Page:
Germantown, home to St. Boniface Church, is considered the oldest German community in Illinois, with first mention of settlers listed in 1834. (The town was originally called Hanover). Three years later, townspeople wrote Bishop Rosati of St. Louis requesting a priest. That summer, they also purchased land to build a church.
A small house that was on the land became the first church structure. In 1939, a priest was assigned, serving two weeks per month as pastor there, and two weeks in neighboring Mud Creek. As the parish grew, the need for a larger church also grew and in spring of 1940, construction began on what would become the first Saint Boniface Church. A transplant from England, Saint Boniface was one of the first missionaries to the German people, so it was a fitting name for this budding parish.
By 1852, the Church was growing and the need for a larger space with it. Robert Mitchel of St. Louis was contracted to design a new structure, which is the base of our present day St. Boniface Church.
The Church, which was dedicated in the spring of 1856, became the largest in Illinois at its time, with a steeple 44-feet tall. No expense was spared. The steeple alone was $24,000, a hefty price in that era. Church columns were topped with are elaborately-carved capitals. Four magnificent bells were added—and they are still ringing today.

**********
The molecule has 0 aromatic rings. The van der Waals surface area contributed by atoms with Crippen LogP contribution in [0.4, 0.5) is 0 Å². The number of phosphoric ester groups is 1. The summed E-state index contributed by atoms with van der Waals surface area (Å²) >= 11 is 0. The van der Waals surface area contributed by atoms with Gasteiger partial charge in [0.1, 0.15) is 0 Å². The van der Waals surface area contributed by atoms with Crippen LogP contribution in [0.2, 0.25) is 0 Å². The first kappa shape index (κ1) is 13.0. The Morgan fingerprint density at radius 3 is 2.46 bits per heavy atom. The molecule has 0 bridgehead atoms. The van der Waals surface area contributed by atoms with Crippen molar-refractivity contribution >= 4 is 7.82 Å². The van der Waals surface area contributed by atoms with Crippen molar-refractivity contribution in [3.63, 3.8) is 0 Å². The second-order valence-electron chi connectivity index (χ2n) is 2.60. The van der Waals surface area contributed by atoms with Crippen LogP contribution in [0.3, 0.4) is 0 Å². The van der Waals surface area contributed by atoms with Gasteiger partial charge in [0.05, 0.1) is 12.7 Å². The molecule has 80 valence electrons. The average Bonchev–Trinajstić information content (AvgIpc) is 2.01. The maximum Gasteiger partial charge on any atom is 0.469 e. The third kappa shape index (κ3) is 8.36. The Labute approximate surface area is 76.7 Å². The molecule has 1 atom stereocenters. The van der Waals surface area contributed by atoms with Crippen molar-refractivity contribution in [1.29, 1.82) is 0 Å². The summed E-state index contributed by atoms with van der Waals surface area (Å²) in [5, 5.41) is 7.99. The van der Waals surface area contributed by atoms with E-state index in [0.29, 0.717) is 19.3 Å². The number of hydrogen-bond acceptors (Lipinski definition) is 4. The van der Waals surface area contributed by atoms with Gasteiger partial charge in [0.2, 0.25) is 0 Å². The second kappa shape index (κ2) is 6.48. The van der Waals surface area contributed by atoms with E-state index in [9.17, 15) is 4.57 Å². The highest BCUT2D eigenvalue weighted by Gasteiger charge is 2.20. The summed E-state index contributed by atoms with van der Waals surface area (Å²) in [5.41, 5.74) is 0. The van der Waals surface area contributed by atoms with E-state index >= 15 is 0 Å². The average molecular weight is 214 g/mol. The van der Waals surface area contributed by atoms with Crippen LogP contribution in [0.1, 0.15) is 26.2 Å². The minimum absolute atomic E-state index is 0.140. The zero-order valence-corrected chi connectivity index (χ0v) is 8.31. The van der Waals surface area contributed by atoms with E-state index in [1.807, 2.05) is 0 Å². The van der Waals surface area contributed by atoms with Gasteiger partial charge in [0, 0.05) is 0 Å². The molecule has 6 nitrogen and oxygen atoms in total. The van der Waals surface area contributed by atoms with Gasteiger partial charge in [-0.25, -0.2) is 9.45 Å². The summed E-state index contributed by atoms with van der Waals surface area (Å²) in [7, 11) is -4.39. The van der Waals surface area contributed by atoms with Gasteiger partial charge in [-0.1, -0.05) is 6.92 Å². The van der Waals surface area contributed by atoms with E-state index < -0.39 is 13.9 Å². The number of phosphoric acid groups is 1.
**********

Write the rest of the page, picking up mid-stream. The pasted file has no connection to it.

In 1905 a beautiful pipe organ containing more than 1400 pipes was installed, upgraded to its present condition in 1959. Other improvements were made over the years, including redecorating of the altars and statues, and a new clock for the steeple. The most recent renovation occurred in 2000 when the entire church was painted, from floor to ceiling, pews were refinished, and lighting fixtures were refitted and rewired. The communion rail at the front of the church was removed, and several pews in back were removed to make space for handicapped accessible restrooms and a reconciliation room. Cosmetic work was also done on murals, marbling of pillars and the like. On the exterior, windows were resealed and tuck-pointing was done. And after strong winds damaged the roof-top cross in 2003, it was repaired and replaced the following year.
St. Boniface today stands as a testament to a rich German history, and a caring congregation that has kept it vibrant all these years.
When you visit Clinton County, be sure to drive by the Church and check it out.